Private companies demonstrate enthusiasm about climate solutions, but significantly trail public counterparts when it comes to reporting greenhouse gas emissions and climate risks
BOSTON, LONDON—May 19, 2022— New research from Bain & Company and CDP, a nonprofit that runs the world’s largest environmental disclosure system, has quantified the environmental transparency gap between public and private companies. The study, Closing the Public-Private Environmental Transparency Gap, shows that while 64% of public companies by market capitalization currently report their environmental impact through CDP, less than 1% of private companies do.
Of the public companies that disclose through CDP, 88% report scope 1 and 2 emissions, while fewer than half of the disclosing private companies do the same. Additionally, 70% of the public cohort and just 29% of private companies report on any category of scope 3 emissions. Scope 1 emissions include any direct emissions owned or controlled by the company, scope 2 covers indirect emissions from purchased electricity and scope 3 includes all other indirect emissions, including in a company's value chain.
The gap also extends to ambition. While 73% of public companies actively set emissions reduction targets, just 37% of the private enterprises do. Larger private companies—those with more than $100 million in revenue—perform somewhat better than smaller companies in this planning function, yet still only 51% of them reported setting any targets. Many private companies cite challenges to better reporting, including resource constraints, capability gaps and a lack of urgency from leadership.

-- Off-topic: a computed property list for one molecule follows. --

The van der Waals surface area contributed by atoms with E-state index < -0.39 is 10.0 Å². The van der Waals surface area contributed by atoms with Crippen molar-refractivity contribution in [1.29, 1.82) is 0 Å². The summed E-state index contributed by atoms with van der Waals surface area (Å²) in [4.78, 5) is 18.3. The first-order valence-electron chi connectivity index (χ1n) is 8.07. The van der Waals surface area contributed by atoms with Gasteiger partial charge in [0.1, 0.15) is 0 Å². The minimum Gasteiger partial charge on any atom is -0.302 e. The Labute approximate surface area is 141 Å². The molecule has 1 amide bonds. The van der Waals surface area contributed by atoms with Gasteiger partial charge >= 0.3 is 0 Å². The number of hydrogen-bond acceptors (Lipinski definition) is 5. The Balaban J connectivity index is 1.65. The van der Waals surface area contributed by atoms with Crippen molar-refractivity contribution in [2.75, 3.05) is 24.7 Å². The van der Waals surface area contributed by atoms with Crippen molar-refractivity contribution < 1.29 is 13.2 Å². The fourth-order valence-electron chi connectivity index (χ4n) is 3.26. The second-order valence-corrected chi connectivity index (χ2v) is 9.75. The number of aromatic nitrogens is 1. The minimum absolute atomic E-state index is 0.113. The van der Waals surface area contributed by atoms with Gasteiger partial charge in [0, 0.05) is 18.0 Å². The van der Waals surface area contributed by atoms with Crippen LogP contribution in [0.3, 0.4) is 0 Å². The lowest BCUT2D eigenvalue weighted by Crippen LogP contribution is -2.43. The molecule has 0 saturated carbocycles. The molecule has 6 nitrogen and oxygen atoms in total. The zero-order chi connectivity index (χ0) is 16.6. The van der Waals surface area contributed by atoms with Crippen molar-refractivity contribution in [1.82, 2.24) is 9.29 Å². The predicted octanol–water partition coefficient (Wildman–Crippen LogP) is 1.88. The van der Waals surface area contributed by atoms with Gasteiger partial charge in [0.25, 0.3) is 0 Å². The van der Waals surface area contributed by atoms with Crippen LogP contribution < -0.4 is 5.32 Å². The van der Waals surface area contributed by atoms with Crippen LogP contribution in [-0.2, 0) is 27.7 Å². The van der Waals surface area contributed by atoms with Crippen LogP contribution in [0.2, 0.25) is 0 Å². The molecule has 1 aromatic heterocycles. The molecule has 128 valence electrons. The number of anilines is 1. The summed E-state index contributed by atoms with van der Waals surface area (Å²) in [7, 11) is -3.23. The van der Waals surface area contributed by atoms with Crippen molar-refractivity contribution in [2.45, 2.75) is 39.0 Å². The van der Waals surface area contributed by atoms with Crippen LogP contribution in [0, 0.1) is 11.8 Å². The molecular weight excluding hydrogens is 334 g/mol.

“We are seeing emissions reporting challenges turn into bigger issues for private companies, as increased regulation looms and pressure from investors and consumers intensifies” said Marc Lino, a partner at Bain & Company who leads the firm’s global ESG efforts for its Private Equity practice. “Given this changing landscape, investors are taking Environmental, Social and Governance (ESG) risks seriously. Our recent research with the Institutional Limited Partners Association showed that 93% of private equity investors said they would walk away from a deal if there was an ESG concern.”
Private companies are, however, making progress. A full 88% of private companies say they have appointed someone with responsibility for climate strategy, and 70% have established board-level oversight. Private companies are working to establish a practical roadmap, and while there are still challenges, the ecosystem of support is growing.
“CDP is ideally positioned to pioneer standardized environmental disclosure in private markets, just as we have done in public markets,” said Pratima Divgi, North America director of Capital Markets at CDP. “Investors require decisive data that is consistent, comparable and comprehensive across both public and private markets. To make this possible and support them in setting and meeting their own net-zero ambitions, they expect private companies to fully engage with standards on environmental disclosure and reporting that align to the Task Force on Climate-related Financial Disclosures.”
CDP’s private markets disclosure platform is essential to avoiding “emissions leakage” between asset classes, such as public companies selling high-carbon intense assets to private companies in a bid to avoid scrutiny and transparency. Stark warnings from the latest IPCC report underline the urgency of this work.